Shaker Aamer Will Be Transferred Home After 13 Years in Guantanamo

September 26, 2015


This is big news. At long last, the Obama administration has reportedly notified both Congress and the UK government that Guantanamo detainee Shaker Aamer will be transferred home to the UK after 13 years. Shaker’s case has for years compelled the Amnesty movement, along with many others, to call loudly for him to be transferred back to the UK. So today’s news is, to say the least, heartening. But as we celebrate, let us not forget – there is much more to be done, and not much time left to do it.

The detention facility at Guantanamo Bay continues to house many who, like Shaker, have been approved for transfer. About half of the current detainees, in fact, are waiting for their own transfer. Although the U.S. national security agencies have conducted stringent reviews and cleared these people for transfer out of the prison, they are still there. They languish behind bars even though many have been cleared for years. Some, like Shaker, were cleared both by the Bush administration and now by the Obama administration. Yet still they wait to be free. Just as Shaker will soon be transferred out, so too should they not sleep one more night behind Guantanamo’s walls.

There has been a trickle of transfers lately, which is very good news. But time is running out. Congress is in the process of imposing radical new restrictions on the Obama administration’s ability to transfer detainees out of the prison. The Obama administration itself has very little time left before the end of the presidency. President Obama signed an executive order to close Guantanamo in January of 2009, yet the detainees are still there. The inaction so far is inexcusable, but it is not too late. There is still time to do the right thing and to put an end to the human rights violations at Guantanamo.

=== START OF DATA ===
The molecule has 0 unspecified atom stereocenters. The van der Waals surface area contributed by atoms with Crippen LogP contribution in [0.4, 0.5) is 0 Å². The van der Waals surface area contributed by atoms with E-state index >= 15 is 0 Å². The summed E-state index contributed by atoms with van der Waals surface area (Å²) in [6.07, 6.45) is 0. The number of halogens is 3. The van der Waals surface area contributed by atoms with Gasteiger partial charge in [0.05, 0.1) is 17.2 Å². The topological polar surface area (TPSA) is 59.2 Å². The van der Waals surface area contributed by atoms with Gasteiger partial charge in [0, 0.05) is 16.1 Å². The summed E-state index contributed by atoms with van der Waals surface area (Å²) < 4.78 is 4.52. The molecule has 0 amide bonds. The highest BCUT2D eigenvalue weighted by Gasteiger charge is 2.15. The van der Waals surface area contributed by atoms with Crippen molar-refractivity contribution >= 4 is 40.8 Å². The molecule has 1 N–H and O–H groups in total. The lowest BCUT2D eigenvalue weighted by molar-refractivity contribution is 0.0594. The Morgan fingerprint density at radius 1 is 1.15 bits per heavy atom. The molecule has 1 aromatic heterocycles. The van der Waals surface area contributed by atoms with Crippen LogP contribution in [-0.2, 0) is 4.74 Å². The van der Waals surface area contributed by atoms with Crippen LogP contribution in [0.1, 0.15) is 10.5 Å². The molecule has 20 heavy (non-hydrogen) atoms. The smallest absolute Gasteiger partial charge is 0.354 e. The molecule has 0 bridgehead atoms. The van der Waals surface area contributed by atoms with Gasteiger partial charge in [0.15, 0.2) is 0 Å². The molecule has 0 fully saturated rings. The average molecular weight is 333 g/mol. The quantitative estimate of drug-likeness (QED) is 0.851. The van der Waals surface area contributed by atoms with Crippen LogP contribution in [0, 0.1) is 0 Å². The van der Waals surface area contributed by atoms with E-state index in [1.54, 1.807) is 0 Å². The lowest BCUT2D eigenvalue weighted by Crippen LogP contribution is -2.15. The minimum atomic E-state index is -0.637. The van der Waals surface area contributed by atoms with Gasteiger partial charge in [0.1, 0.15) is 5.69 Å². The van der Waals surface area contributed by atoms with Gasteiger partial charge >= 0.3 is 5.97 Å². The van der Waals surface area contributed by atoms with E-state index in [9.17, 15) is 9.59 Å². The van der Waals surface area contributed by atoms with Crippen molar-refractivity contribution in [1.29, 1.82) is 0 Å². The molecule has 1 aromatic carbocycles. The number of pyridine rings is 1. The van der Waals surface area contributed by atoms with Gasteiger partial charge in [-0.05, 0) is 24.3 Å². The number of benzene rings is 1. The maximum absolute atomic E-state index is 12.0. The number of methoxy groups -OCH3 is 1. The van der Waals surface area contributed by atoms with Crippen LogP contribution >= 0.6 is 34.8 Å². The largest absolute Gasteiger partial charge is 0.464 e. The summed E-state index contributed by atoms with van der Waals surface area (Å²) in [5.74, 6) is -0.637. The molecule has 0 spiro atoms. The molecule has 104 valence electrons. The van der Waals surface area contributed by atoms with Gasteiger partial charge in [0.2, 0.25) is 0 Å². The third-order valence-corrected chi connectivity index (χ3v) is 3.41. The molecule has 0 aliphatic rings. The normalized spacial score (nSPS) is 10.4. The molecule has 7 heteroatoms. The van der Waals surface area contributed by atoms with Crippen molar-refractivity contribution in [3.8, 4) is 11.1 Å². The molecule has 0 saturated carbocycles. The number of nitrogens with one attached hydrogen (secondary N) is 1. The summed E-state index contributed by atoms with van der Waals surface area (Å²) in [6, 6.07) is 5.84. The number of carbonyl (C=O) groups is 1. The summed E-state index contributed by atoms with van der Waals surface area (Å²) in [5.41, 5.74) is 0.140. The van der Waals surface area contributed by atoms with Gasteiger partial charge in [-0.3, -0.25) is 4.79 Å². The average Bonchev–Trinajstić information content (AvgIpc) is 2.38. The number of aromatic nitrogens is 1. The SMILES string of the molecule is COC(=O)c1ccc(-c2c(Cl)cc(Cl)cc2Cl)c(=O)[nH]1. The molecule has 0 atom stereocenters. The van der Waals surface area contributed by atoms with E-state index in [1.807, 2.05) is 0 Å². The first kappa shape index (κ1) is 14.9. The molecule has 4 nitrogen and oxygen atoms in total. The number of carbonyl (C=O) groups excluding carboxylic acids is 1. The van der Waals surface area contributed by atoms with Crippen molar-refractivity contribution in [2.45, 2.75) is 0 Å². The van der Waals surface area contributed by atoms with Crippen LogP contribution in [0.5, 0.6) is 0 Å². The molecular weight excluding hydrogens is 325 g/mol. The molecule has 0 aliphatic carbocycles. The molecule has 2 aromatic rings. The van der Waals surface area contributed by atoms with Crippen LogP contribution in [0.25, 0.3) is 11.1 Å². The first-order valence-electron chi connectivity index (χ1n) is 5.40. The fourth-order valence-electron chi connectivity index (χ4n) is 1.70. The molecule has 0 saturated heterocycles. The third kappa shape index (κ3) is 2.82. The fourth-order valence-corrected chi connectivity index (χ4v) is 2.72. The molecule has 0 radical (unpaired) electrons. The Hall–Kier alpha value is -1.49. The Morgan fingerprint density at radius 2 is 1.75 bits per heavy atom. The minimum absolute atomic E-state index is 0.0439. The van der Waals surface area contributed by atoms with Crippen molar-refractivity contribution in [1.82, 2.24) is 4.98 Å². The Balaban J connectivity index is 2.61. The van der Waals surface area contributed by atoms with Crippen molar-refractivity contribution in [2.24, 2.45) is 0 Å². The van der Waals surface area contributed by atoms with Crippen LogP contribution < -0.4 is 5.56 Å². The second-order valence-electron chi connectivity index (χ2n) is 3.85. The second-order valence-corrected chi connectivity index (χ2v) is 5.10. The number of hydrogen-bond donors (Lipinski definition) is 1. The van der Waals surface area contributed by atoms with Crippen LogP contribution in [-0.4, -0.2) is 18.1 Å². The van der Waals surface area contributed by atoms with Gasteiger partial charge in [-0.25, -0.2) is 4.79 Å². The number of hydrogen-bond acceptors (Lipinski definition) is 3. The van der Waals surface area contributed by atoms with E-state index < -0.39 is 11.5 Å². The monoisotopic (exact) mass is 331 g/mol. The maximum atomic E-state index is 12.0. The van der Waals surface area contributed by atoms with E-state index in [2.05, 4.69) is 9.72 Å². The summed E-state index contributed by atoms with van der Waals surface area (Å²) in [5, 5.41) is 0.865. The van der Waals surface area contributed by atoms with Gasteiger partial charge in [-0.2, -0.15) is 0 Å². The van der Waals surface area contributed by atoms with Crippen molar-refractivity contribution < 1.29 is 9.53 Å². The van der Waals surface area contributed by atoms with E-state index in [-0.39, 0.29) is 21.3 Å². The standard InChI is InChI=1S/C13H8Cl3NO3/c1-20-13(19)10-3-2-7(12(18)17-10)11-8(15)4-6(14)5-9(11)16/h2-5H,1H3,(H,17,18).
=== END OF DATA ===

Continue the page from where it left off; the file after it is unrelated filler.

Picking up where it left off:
The administration should focus its resources on continuing transfers such as Shaker’s. As soon as possible, it must transfer cleared detainees out of the prison. Additionally, it should abandon the failed military commissions system, which is incapable of bringing justice or respecting human rights, and instead pursue prosecutions through civilian trials under international fair trial standards. Anyone whom it does not intend to prosecute must be released. There is no other way around it – every day individuals remain indefinitely detained is another day that the United States commits human rights violations and loses its credibility to press for protection of human rights around the world.

Lastly, the administration must ensure accountability and access to redress for those like Shaker who have alleged torture or other ill-treatment. Full closure of Guantanamo should mean not just moving individuals, but fully respecting their human rights by providing access to the redress to which they are legally entitled. The Justice Department should re-open investigations into CIA torture and pursue prosecutions of those responsible.

Shaker Aamer will be soon leave Guantanamo. This is cause for celebration, and the Amnesty movement helped make this happen. Importantly, this is also evidence that more progress is possible and could be within our reach. Our work is not yet finished.

Tell the Obama administration and Congress that you support closing Guantanamo.